PR Isn’t an Exact Science
Many attorneys think that just because they begin a strategic PR program, clients will immediately flock to their door. It’s just not that simple, unfortunately. An excellent public relations representative or company can do a great deal for a lawyer or law firm, but PR has to be understood as a long-term project and as
something that needs to dovetail with the firm’s marketing and business development efforts.
I know of clients who have decided to close down a PR program because they saw no obvious immediate results after six months. This kind of action can be true of any client in any industry, but attorneys in particular often have unrealistic expectations about how PR works. This may be because attorneys tend to think in a linear fashion: If a good brief will convince a judge and win a case, a good PR campaign will convince the media immediately and lead to new business. If it’s not working right now, perhaps it isn’t any good.
These clients don’t realize that PR is not an exact science. Even the most carefully thought-out pitch or PR program will often not be immediately successful, for any number of reasons that are beyond the control of the public relations person.
As Annie Pace Scranton, a New York PR person and former TV news producer, wrote in Forbes in 2013: “I can’t predict whether a producer will like a pitch, or a reporter will quote my client. Although it may feel uncomfortable, I think that saying this clearly and in no uncertain terms, positions the client to take a leap of faith in your work and also helps them to understand the process behind your work.”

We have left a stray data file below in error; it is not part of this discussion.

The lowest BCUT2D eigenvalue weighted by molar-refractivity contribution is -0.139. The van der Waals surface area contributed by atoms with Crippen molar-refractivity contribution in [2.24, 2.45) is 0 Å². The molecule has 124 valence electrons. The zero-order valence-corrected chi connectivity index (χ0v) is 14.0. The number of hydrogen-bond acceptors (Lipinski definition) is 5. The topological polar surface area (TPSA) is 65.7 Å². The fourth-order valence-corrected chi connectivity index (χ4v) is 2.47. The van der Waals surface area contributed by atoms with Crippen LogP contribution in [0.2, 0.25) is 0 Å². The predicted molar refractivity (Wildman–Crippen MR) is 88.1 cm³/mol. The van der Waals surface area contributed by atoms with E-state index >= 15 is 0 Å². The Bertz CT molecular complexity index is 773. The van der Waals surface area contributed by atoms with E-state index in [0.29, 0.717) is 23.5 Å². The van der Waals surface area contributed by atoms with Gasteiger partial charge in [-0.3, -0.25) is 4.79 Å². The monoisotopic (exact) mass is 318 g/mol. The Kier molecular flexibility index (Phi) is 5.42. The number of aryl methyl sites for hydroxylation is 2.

Especially in the Internet era, reporters have short attention spans, and stories have short life cycles. A great story idea based on a thoughtful PR campaign can fall apart seconds before it was to appear in the media.
It can take months if not years to become well known in a field. Don’t expect your PR campaign to do all your work. You still need to network, speak at events, follow up with your contacts and take leadership roles in industry trade groups.
But when you are at lunch with a prospective client, and he or she asks, “Didn’t I just see your name in this newspaper or this blog?” then you will know that your PR campaign was a smart investment.